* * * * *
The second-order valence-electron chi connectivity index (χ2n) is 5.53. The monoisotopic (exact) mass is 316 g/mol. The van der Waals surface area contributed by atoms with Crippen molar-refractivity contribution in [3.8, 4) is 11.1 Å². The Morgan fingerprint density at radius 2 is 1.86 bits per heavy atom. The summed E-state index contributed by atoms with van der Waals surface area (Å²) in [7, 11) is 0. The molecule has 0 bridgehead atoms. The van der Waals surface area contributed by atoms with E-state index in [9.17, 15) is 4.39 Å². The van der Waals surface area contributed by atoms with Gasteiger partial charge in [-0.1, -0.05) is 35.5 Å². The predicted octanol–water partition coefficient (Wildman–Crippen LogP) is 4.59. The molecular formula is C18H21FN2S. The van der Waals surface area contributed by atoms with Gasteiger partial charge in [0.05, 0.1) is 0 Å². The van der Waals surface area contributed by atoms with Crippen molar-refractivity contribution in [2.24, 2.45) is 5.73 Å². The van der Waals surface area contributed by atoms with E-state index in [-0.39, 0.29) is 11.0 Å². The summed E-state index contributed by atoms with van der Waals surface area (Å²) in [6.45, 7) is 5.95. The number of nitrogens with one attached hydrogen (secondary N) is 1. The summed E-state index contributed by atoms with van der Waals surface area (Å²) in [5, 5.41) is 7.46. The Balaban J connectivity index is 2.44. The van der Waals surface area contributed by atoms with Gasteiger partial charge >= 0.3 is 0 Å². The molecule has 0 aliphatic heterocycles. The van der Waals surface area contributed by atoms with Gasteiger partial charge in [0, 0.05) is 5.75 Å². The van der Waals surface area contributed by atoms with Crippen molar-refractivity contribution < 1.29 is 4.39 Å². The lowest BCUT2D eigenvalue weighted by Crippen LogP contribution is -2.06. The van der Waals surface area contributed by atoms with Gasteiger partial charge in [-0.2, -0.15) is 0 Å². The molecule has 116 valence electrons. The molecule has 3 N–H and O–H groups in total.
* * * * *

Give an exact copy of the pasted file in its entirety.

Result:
The second-order valence-electron chi connectivity index (χ2n) is 5.53. The monoisotopic (exact) mass is 316 g/mol. The van der Waals surface area contributed by atoms with Crippen molar-refractivity contribution in [3.8, 4) is 11.1 Å². The Morgan fingerprint density at radius 2 is 1.86 bits per heavy atom. The summed E-state index contributed by atoms with van der Waals surface area (Å²) in [7, 11) is 0. The molecule has 0 bridgehead atoms. The van der Waals surface area contributed by atoms with E-state index in [9.17, 15) is 4.39 Å². The van der Waals surface area contributed by atoms with Gasteiger partial charge in [-0.1, -0.05) is 35.5 Å². The predicted octanol–water partition coefficient (Wildman–Crippen LogP) is 4.59. The molecular formula is C18H21FN2S. The van der Waals surface area contributed by atoms with Gasteiger partial charge in [0.05, 0.1) is 0 Å². The van der Waals surface area contributed by atoms with Crippen molar-refractivity contribution in [2.24, 2.45) is 5.73 Å². The van der Waals surface area contributed by atoms with E-state index in [-0.39, 0.29) is 11.0 Å². The summed E-state index contributed by atoms with van der Waals surface area (Å²) in [6.45, 7) is 5.95. The number of nitrogens with one attached hydrogen (secondary N) is 1. The summed E-state index contributed by atoms with van der Waals surface area (Å²) in [5, 5.41) is 7.46. The Balaban J connectivity index is 2.44. The van der Waals surface area contributed by atoms with Gasteiger partial charge >= 0.3 is 0 Å². The molecule has 0 aliphatic heterocycles. The van der Waals surface area contributed by atoms with Gasteiger partial charge in [0, 0.05) is 5.75 Å². The van der Waals surface area contributed by atoms with Crippen molar-refractivity contribution < 1.29 is 4.39 Å². The lowest BCUT2D eigenvalue weighted by Crippen LogP contribution is -2.06. The van der Waals surface area contributed by atoms with Gasteiger partial charge in [-0.2, -0.15) is 0 Å². The molecule has 116 valence electrons. The molecule has 3 N–H and O–H groups in total.